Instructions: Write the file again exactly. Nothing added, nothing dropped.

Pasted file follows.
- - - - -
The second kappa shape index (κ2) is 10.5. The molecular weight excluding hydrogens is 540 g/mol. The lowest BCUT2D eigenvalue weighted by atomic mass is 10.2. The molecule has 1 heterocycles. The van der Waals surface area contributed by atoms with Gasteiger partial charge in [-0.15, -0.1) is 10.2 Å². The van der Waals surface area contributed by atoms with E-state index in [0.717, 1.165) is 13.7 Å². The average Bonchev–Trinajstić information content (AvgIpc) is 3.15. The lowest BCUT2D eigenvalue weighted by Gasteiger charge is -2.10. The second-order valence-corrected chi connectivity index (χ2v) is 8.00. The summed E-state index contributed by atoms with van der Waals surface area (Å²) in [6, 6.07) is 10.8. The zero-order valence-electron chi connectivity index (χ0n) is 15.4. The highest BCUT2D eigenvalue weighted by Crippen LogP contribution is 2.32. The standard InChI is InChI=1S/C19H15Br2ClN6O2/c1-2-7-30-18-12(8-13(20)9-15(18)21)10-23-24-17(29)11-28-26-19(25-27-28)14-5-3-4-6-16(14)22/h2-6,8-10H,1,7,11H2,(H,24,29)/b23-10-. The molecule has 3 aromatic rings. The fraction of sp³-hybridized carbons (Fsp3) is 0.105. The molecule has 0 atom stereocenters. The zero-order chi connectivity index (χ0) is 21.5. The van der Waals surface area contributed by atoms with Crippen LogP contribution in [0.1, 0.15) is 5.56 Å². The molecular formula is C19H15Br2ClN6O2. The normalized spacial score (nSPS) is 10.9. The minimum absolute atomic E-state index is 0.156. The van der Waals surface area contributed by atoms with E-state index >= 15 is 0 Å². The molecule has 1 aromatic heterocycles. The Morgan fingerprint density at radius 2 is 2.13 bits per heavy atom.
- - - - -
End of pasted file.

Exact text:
The second kappa shape index (κ2) is 10.5. The molecular weight excluding hydrogens is 540 g/mol. The lowest BCUT2D eigenvalue weighted by atomic mass is 10.2. The molecule has 1 heterocycles. The van der Waals surface area contributed by atoms with Gasteiger partial charge in [-0.15, -0.1) is 10.2 Å². The van der Waals surface area contributed by atoms with E-state index in [0.717, 1.165) is 13.7 Å². The average Bonchev–Trinajstić information content (AvgIpc) is 3.15. The lowest BCUT2D eigenvalue weighted by Gasteiger charge is -2.10. The second-order valence-corrected chi connectivity index (χ2v) is 8.00. The summed E-state index contributed by atoms with van der Waals surface area (Å²) in [6, 6.07) is 10.8. The zero-order valence-electron chi connectivity index (χ0n) is 15.4. The highest BCUT2D eigenvalue weighted by Crippen LogP contribution is 2.32. The standard InChI is InChI=1S/C19H15Br2ClN6O2/c1-2-7-30-18-12(8-13(20)9-15(18)21)10-23-24-17(29)11-28-26-19(25-27-28)14-5-3-4-6-16(14)22/h2-6,8-10H,1,7,11H2,(H,24,29)/b23-10-. The molecule has 3 aromatic rings. The fraction of sp³-hybridized carbons (Fsp3) is 0.105. The molecule has 0 atom stereocenters. The zero-order chi connectivity index (χ0) is 21.5. The van der Waals surface area contributed by atoms with Crippen LogP contribution in [0.1, 0.15) is 5.56 Å². The molecular formula is C19H15Br2ClN6O2. The normalized spacial score (nSPS) is 10.9. The minimum absolute atomic E-state index is 0.156. The van der Waals surface area contributed by atoms with E-state index >= 15 is 0 Å². The molecule has 1 aromatic heterocycles. The Morgan fingerprint density at radius 2 is 2.13 bits per heavy atom.